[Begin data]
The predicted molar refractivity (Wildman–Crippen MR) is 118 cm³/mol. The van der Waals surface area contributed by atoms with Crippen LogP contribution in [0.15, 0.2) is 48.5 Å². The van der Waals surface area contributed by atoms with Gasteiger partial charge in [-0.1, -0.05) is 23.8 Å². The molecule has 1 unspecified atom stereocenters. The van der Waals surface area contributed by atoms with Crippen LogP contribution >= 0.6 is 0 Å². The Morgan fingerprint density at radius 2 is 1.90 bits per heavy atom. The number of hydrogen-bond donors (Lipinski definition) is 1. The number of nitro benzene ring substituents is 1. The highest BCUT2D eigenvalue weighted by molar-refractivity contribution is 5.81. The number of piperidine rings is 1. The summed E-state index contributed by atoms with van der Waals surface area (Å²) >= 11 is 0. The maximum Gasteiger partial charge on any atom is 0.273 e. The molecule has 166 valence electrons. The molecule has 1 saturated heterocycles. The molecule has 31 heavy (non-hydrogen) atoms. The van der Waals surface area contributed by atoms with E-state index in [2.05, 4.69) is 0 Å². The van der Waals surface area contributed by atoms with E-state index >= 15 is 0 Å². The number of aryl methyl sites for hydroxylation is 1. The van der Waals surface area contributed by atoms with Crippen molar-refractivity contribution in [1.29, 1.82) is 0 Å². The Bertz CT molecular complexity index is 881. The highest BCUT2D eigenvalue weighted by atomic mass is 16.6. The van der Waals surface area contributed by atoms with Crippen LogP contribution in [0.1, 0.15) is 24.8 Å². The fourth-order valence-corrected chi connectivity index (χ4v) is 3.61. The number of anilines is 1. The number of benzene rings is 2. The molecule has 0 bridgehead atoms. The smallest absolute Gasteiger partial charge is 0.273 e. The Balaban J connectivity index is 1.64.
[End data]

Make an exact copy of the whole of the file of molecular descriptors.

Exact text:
The predicted molar refractivity (Wildman–Crippen MR) is 118 cm³/mol. The van der Waals surface area contributed by atoms with Crippen LogP contribution in [0.15, 0.2) is 48.5 Å². The van der Waals surface area contributed by atoms with Gasteiger partial charge in [-0.1, -0.05) is 23.8 Å². The molecule has 1 unspecified atom stereocenters. The van der Waals surface area contributed by atoms with Crippen LogP contribution >= 0.6 is 0 Å². The Morgan fingerprint density at radius 2 is 1.90 bits per heavy atom. The number of hydrogen-bond donors (Lipinski definition) is 1. The number of nitro benzene ring substituents is 1. The highest BCUT2D eigenvalue weighted by molar-refractivity contribution is 5.81. The number of piperidine rings is 1. The summed E-state index contributed by atoms with van der Waals surface area (Å²) >= 11 is 0. The maximum Gasteiger partial charge on any atom is 0.273 e. The molecule has 166 valence electrons. The molecule has 1 saturated heterocycles. The molecule has 31 heavy (non-hydrogen) atoms. The van der Waals surface area contributed by atoms with E-state index in [2.05, 4.69) is 0 Å². The van der Waals surface area contributed by atoms with E-state index >= 15 is 0 Å². The number of aryl methyl sites for hydroxylation is 1. The van der Waals surface area contributed by atoms with Crippen molar-refractivity contribution in [1.29, 1.82) is 0 Å². The Bertz CT molecular complexity index is 881. The highest BCUT2D eigenvalue weighted by atomic mass is 16.6. The van der Waals surface area contributed by atoms with Crippen LogP contribution in [0.1, 0.15) is 24.8 Å². The fourth-order valence-corrected chi connectivity index (χ4v) is 3.61. The number of anilines is 1. The number of benzene rings is 2. The molecule has 0 bridgehead atoms. The smallest absolute Gasteiger partial charge is 0.273 e. The Balaban J connectivity index is 1.64.